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Interestingly, Argentina’s wine history and culture began about the same time as our’s here in the U.S. Arguably more interesting is the fact that it began with the same impetus – Italian immigration. Today, Argentina has become known as the world’s largest purveyor of Malbec. Another thing that singles out Argentina – some of the highest altitude vineyards in the world.
When one hears the name Malibu, one usually thinks about surfing, the beach, and fun in the sun. But, if you’re into wine, the sight of the Malibu Hills can cause your mind to wander and begin thinking about grapevines. That’s what happened to Elliott Dolin. Elliott and his wife bought the property in 2001, and began renovating it.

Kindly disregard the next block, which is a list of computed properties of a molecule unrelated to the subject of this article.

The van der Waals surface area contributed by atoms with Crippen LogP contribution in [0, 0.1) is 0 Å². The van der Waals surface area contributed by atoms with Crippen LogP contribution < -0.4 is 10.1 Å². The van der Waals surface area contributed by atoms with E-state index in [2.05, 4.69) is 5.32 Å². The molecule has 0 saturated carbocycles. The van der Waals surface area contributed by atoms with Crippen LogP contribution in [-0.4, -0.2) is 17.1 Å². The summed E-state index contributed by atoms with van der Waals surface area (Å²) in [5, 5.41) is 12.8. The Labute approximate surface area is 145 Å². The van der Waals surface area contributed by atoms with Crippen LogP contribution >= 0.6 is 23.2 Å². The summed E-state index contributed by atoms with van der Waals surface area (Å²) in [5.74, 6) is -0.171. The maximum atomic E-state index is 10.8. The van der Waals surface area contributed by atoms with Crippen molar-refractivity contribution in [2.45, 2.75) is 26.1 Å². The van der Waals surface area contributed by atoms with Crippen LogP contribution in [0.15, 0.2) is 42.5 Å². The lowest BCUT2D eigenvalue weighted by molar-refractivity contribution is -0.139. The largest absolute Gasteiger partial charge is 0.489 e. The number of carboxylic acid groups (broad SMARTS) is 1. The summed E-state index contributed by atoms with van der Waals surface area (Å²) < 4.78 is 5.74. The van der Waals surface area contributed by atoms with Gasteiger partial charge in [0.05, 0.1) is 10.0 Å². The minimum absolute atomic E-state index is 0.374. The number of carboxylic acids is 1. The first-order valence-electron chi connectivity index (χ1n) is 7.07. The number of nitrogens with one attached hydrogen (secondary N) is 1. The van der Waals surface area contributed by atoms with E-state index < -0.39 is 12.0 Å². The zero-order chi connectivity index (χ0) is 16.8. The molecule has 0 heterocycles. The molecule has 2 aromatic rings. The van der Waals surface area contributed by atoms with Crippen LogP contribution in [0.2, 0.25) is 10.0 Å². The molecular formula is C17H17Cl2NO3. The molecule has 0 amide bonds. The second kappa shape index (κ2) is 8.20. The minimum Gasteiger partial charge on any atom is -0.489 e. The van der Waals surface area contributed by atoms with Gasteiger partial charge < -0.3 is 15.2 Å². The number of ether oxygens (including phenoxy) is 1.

Châteauneuf-du-Pape from the 1990s are coming into their own now. The obvious question is – are they ready to drink now? And if not now – when? Join us as we talk about our tasting of eight wines from the 1990s to see how the wines are evolving ...
Viticulture has been taking place in the Mosel since the Romans brought cultivated grapevines here two millennia ago. It turns out the region’s unique geologic and climatic conditions are perfect for growing great Riesling along the Mosel and its tributaries, the Saar and Ruwer.
Located in the Occidental region of Sonoma County, the Heintz Ranch has been owned by the Heintz family for nearly 100 years. Charlie’s grandparents purchased the land in 1912, and Charlie’s father farmed here. Apples remained in production until their first Chardonnay vineyard was planted in 1982. The family still maintains about 8 acres of apple orchard today.
Greg Sanders will easily admit that he doesn’t do anything half-way. So, it didn’t seem like a big deal for him to venture to Oregon to buy some land. But then the land turned into a vineyard, and the vineyard into an Estate…and then there was the winery.